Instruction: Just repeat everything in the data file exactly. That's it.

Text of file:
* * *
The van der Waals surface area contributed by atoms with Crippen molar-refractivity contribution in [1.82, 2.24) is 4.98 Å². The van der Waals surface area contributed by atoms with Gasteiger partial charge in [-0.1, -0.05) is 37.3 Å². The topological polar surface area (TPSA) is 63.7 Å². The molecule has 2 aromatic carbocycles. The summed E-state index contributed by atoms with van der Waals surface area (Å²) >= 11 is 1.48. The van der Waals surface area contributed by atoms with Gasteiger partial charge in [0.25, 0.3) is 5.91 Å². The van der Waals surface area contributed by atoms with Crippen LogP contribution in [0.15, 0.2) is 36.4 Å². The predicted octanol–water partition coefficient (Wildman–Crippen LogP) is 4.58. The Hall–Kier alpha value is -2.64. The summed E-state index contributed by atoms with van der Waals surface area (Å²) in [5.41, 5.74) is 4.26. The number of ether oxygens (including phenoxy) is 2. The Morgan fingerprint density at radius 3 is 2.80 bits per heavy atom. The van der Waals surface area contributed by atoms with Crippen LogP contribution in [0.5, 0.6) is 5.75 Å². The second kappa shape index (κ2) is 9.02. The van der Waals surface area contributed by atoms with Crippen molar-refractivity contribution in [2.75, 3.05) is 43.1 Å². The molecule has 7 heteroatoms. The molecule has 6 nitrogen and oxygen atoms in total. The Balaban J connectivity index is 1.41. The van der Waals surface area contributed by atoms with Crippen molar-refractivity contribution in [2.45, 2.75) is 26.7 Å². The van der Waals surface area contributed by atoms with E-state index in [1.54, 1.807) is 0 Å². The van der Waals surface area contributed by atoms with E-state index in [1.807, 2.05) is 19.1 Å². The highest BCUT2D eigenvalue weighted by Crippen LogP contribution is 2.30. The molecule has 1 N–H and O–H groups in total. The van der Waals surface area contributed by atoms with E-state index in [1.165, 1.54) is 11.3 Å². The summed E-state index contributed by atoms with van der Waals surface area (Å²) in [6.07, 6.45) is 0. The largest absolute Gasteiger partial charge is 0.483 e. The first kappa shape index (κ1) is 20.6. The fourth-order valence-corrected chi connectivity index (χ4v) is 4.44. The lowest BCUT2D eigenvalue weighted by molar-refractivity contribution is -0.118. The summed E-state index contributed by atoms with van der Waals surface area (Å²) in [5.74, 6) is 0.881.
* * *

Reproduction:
The van der Waals surface area contributed by atoms with Crippen molar-refractivity contribution in [1.82, 2.24) is 4.98 Å². The van der Waals surface area contributed by atoms with Gasteiger partial charge in [-0.1, -0.05) is 37.3 Å². The topological polar surface area (TPSA) is 63.7 Å². The molecule has 2 aromatic carbocycles. The summed E-state index contributed by atoms with van der Waals surface area (Å²) >= 11 is 1.48. The van der Waals surface area contributed by atoms with Gasteiger partial charge in [0.25, 0.3) is 5.91 Å². The van der Waals surface area contributed by atoms with Crippen LogP contribution in [0.15, 0.2) is 36.4 Å². The predicted octanol–water partition coefficient (Wildman–Crippen LogP) is 4.58. The Hall–Kier alpha value is -2.64. The summed E-state index contributed by atoms with van der Waals surface area (Å²) in [5.41, 5.74) is 4.26. The number of ether oxygens (including phenoxy) is 2. The Morgan fingerprint density at radius 3 is 2.80 bits per heavy atom. The van der Waals surface area contributed by atoms with Crippen LogP contribution in [0.5, 0.6) is 5.75 Å². The second kappa shape index (κ2) is 9.02. The van der Waals surface area contributed by atoms with Crippen molar-refractivity contribution in [2.75, 3.05) is 43.1 Å². The molecule has 7 heteroatoms. The molecule has 6 nitrogen and oxygen atoms in total. The Balaban J connectivity index is 1.41. The van der Waals surface area contributed by atoms with Crippen molar-refractivity contribution in [2.45, 2.75) is 26.7 Å². The van der Waals surface area contributed by atoms with E-state index in [1.54, 1.807) is 0 Å². The van der Waals surface area contributed by atoms with E-state index in [1.807, 2.05) is 19.1 Å². The highest BCUT2D eigenvalue weighted by Crippen LogP contribution is 2.30. The molecule has 1 N–H and O–H groups in total. The van der Waals surface area contributed by atoms with E-state index in [1.165, 1.54) is 11.3 Å². The summed E-state index contributed by atoms with van der Waals surface area (Å²) in [6.07, 6.45) is 0. The largest absolute Gasteiger partial charge is 0.483 e. The first kappa shape index (κ1) is 20.6. The fourth-order valence-corrected chi connectivity index (χ4v) is 4.44. The lowest BCUT2D eigenvalue weighted by molar-refractivity contribution is -0.118. The summed E-state index contributed by atoms with van der Waals surface area (Å²) in [5.74, 6) is 0.881.